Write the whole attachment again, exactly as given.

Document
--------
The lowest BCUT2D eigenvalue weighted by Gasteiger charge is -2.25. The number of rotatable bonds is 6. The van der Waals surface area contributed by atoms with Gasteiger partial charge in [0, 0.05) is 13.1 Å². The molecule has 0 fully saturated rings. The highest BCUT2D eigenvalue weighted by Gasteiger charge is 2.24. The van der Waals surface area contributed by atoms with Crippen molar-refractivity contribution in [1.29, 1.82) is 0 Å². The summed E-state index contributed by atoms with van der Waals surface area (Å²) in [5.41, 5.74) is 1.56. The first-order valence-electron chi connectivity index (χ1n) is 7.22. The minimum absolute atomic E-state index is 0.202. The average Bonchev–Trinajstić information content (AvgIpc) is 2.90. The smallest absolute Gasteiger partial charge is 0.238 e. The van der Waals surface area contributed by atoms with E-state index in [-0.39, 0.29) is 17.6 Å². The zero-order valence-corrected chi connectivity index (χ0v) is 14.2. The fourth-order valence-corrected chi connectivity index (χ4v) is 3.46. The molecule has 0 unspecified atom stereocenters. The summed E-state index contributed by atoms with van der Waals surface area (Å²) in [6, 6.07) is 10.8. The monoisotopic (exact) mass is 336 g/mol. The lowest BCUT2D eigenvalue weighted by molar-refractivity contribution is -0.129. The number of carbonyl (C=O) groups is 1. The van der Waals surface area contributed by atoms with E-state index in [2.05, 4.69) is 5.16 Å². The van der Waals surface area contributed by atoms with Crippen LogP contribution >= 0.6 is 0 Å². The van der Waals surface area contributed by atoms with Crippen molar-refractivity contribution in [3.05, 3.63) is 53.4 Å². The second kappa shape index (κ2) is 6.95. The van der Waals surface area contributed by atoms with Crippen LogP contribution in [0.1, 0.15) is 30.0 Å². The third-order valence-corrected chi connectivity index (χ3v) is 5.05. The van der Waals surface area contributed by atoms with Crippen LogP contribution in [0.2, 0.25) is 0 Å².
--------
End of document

The lowest BCUT2D eigenvalue weighted by Gasteiger charge is -2.25. The number of rotatable bonds is 6. The van der Waals surface area contributed by atoms with Gasteiger partial charge in [0, 0.05) is 13.1 Å². The molecule has 0 fully saturated rings. The highest BCUT2D eigenvalue weighted by Gasteiger charge is 2.24. The van der Waals surface area contributed by atoms with Crippen molar-refractivity contribution in [1.29, 1.82) is 0 Å². The summed E-state index contributed by atoms with van der Waals surface area (Å²) in [5.41, 5.74) is 1.56. The first-order valence-electron chi connectivity index (χ1n) is 7.22. The minimum absolute atomic E-state index is 0.202. The average Bonchev–Trinajstić information content (AvgIpc) is 2.90. The smallest absolute Gasteiger partial charge is 0.238 e. The van der Waals surface area contributed by atoms with E-state index in [-0.39, 0.29) is 17.6 Å². The zero-order valence-corrected chi connectivity index (χ0v) is 14.2. The fourth-order valence-corrected chi connectivity index (χ4v) is 3.46. The molecule has 0 unspecified atom stereocenters. The summed E-state index contributed by atoms with van der Waals surface area (Å²) in [6, 6.07) is 10.8. The monoisotopic (exact) mass is 336 g/mol. The lowest BCUT2D eigenvalue weighted by molar-refractivity contribution is -0.129. The number of carbonyl (C=O) groups is 1. The van der Waals surface area contributed by atoms with E-state index in [2.05, 4.69) is 5.16 Å². The van der Waals surface area contributed by atoms with Crippen LogP contribution >= 0.6 is 0 Å². The van der Waals surface area contributed by atoms with Crippen molar-refractivity contribution in [3.05, 3.63) is 53.4 Å². The second kappa shape index (κ2) is 6.95. The van der Waals surface area contributed by atoms with Crippen LogP contribution in [0.1, 0.15) is 30.0 Å². The third-order valence-corrected chi connectivity index (χ3v) is 5.05. The van der Waals surface area contributed by atoms with Crippen LogP contribution in [0.2, 0.25) is 0 Å².